There has been a lot in the press recently about ‘worker’ status for individuals providing services to the gig economy for example, the cases relating to drivers in Uber and the bicycle couriers in City Sprint and now, plumbers in Pimlico Plumbers Ltd & Mullins v Smith (determined by the Court of Appeal last week). Such status gives workers the right to holiday pay, maximum working hours, national minimum wage and rights under the new auto-enrolment pension legislation.
These cases clearly set a precedent but it is not necessarily all good news for any individual who chooses to work under a ‘self-employed’ status, but then seeks to bring tribunal claims for compensation when they find themselves without holiday pay or a pension.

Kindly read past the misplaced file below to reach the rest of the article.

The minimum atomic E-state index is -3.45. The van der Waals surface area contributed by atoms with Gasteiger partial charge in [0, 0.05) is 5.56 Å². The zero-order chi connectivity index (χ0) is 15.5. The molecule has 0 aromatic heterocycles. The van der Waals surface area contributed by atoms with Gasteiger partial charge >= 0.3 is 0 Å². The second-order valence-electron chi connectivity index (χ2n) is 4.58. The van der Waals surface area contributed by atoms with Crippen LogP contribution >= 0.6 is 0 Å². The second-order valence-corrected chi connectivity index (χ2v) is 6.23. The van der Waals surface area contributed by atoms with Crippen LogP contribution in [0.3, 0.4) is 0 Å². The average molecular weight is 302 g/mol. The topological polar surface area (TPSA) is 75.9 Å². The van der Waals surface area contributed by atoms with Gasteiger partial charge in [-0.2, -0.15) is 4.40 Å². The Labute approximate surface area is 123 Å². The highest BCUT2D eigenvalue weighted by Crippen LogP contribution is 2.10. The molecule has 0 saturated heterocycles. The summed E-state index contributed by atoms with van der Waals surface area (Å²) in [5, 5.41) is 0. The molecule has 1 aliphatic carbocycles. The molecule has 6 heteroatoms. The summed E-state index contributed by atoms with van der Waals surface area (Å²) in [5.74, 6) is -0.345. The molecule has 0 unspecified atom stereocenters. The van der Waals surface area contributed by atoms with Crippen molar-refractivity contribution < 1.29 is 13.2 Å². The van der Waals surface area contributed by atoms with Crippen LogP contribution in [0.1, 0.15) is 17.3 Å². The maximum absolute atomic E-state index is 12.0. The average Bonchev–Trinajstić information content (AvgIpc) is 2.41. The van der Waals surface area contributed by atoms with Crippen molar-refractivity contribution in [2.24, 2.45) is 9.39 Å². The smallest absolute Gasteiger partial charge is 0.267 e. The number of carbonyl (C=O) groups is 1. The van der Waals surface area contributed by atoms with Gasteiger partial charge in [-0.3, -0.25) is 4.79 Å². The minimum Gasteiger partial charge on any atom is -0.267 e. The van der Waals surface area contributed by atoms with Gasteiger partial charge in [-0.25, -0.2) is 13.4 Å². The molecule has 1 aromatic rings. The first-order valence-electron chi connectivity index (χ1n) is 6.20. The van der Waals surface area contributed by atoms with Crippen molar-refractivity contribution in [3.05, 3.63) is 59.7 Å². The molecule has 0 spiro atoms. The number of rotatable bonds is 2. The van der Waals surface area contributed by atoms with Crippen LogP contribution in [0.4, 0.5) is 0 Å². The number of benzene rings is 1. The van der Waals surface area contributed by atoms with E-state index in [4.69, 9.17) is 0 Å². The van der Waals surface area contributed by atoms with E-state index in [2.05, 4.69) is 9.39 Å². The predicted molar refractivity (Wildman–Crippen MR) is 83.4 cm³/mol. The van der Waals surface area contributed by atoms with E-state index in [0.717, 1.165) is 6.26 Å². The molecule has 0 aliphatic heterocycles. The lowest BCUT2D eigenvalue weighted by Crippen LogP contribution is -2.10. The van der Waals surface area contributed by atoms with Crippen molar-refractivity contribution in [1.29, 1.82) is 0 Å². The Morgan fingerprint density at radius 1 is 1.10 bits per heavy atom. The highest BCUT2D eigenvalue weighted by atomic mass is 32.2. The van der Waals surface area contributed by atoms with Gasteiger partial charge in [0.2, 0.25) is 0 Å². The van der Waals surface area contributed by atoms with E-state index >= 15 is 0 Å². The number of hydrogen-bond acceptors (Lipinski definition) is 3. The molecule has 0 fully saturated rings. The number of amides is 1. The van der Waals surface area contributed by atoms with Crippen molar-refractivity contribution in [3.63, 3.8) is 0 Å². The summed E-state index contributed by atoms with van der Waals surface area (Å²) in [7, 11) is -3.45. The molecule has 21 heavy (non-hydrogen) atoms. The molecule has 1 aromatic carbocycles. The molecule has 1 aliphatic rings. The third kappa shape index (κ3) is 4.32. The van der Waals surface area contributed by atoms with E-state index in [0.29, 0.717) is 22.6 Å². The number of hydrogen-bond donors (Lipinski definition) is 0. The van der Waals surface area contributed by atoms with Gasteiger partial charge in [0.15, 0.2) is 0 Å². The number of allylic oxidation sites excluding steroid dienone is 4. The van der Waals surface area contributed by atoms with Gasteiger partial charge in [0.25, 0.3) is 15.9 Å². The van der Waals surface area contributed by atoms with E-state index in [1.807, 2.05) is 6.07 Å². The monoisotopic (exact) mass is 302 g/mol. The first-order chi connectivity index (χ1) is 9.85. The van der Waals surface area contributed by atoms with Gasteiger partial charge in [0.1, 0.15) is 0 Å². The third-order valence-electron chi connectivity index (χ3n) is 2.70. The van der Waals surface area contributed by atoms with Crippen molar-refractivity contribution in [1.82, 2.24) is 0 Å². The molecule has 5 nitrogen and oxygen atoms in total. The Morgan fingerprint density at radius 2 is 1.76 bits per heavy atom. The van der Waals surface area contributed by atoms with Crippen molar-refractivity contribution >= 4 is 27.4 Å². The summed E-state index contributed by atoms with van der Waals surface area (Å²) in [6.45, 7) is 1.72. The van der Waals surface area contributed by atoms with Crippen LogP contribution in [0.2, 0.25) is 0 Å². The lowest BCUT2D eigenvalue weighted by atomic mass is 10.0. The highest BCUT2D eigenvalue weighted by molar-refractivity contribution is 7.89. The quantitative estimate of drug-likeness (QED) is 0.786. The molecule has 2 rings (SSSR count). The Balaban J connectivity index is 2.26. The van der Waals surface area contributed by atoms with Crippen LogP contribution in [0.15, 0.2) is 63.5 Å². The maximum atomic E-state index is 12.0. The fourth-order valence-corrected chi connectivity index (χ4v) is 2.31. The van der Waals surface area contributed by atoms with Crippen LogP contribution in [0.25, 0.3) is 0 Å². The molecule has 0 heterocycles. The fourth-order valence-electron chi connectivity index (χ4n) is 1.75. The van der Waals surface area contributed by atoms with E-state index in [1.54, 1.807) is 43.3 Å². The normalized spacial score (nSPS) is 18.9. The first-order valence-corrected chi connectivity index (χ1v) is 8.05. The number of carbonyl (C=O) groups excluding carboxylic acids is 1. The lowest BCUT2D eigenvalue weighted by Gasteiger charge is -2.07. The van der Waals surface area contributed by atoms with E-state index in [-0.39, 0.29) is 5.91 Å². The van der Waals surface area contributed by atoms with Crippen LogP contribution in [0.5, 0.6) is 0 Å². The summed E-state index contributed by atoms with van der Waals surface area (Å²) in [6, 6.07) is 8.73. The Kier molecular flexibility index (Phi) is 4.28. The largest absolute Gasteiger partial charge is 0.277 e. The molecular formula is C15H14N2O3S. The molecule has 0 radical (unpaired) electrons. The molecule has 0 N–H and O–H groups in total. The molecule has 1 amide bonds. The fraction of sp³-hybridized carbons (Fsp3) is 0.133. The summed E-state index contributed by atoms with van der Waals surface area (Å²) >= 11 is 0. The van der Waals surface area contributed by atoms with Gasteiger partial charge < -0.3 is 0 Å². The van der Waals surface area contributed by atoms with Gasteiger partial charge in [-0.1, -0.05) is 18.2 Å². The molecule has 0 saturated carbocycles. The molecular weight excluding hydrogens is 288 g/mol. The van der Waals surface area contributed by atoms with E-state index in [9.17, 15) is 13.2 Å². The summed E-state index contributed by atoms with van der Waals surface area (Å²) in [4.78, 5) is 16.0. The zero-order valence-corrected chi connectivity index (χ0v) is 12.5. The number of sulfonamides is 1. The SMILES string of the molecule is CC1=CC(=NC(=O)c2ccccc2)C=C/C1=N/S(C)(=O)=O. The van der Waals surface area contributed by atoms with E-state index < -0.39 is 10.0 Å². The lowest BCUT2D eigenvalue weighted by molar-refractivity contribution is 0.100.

This is because an Employment Tribunal does have the strong power to decline jurisdiction to hear cases by reason of the doctrine of illegality of contract.
Illegality of contract can arise, for example, where self-employed status is selected so to as to avoid tax and/or NI liabilities.
However, an Employment Tribunal will not automatically decline jurisdiction in such circumstance. It will consider matters such as the bargaining power between the parties; whether the employee wanted self-employed status for the financial or any other advantages that such status can bring or whether the employer operated self-employed status to avoid tax and/or NI liabilities.